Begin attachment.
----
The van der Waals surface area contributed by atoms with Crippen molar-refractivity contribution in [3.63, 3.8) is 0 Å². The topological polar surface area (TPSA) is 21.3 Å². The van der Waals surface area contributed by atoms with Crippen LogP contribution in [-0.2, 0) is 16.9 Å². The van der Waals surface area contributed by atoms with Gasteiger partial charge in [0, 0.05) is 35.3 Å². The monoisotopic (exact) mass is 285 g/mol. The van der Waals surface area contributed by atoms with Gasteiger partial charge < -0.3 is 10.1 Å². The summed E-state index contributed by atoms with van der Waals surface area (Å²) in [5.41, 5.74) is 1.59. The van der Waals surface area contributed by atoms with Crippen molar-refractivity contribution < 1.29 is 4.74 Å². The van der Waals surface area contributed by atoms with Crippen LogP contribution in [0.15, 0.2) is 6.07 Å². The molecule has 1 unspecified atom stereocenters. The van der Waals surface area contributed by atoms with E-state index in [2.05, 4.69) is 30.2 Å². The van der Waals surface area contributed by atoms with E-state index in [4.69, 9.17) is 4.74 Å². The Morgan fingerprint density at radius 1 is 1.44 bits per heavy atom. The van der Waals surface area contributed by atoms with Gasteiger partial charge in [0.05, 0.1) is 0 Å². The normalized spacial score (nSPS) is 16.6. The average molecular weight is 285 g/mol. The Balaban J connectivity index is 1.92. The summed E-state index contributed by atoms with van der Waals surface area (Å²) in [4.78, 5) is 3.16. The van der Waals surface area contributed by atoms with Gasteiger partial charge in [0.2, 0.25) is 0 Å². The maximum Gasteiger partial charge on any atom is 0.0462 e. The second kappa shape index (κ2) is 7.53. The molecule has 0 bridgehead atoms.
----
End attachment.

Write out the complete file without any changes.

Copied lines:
The van der Waals surface area contributed by atoms with Crippen molar-refractivity contribution in [3.63, 3.8) is 0 Å². The topological polar surface area (TPSA) is 21.3 Å². The van der Waals surface area contributed by atoms with Crippen LogP contribution in [-0.2, 0) is 16.9 Å². The van der Waals surface area contributed by atoms with Gasteiger partial charge in [0, 0.05) is 35.3 Å². The monoisotopic (exact) mass is 285 g/mol. The van der Waals surface area contributed by atoms with Gasteiger partial charge < -0.3 is 10.1 Å². The summed E-state index contributed by atoms with van der Waals surface area (Å²) in [5.41, 5.74) is 1.59. The van der Waals surface area contributed by atoms with Crippen molar-refractivity contribution < 1.29 is 4.74 Å². The van der Waals surface area contributed by atoms with Crippen LogP contribution in [0.15, 0.2) is 6.07 Å². The molecule has 1 unspecified atom stereocenters. The van der Waals surface area contributed by atoms with E-state index in [2.05, 4.69) is 30.2 Å². The van der Waals surface area contributed by atoms with E-state index in [4.69, 9.17) is 4.74 Å². The Morgan fingerprint density at radius 1 is 1.44 bits per heavy atom. The van der Waals surface area contributed by atoms with Gasteiger partial charge in [0.05, 0.1) is 0 Å². The normalized spacial score (nSPS) is 16.6. The average molecular weight is 285 g/mol. The Balaban J connectivity index is 1.92. The summed E-state index contributed by atoms with van der Waals surface area (Å²) in [4.78, 5) is 3.16. The van der Waals surface area contributed by atoms with Gasteiger partial charge in [0.2, 0.25) is 0 Å². The maximum Gasteiger partial charge on any atom is 0.0462 e. The second kappa shape index (κ2) is 7.53. The molecule has 0 bridgehead atoms.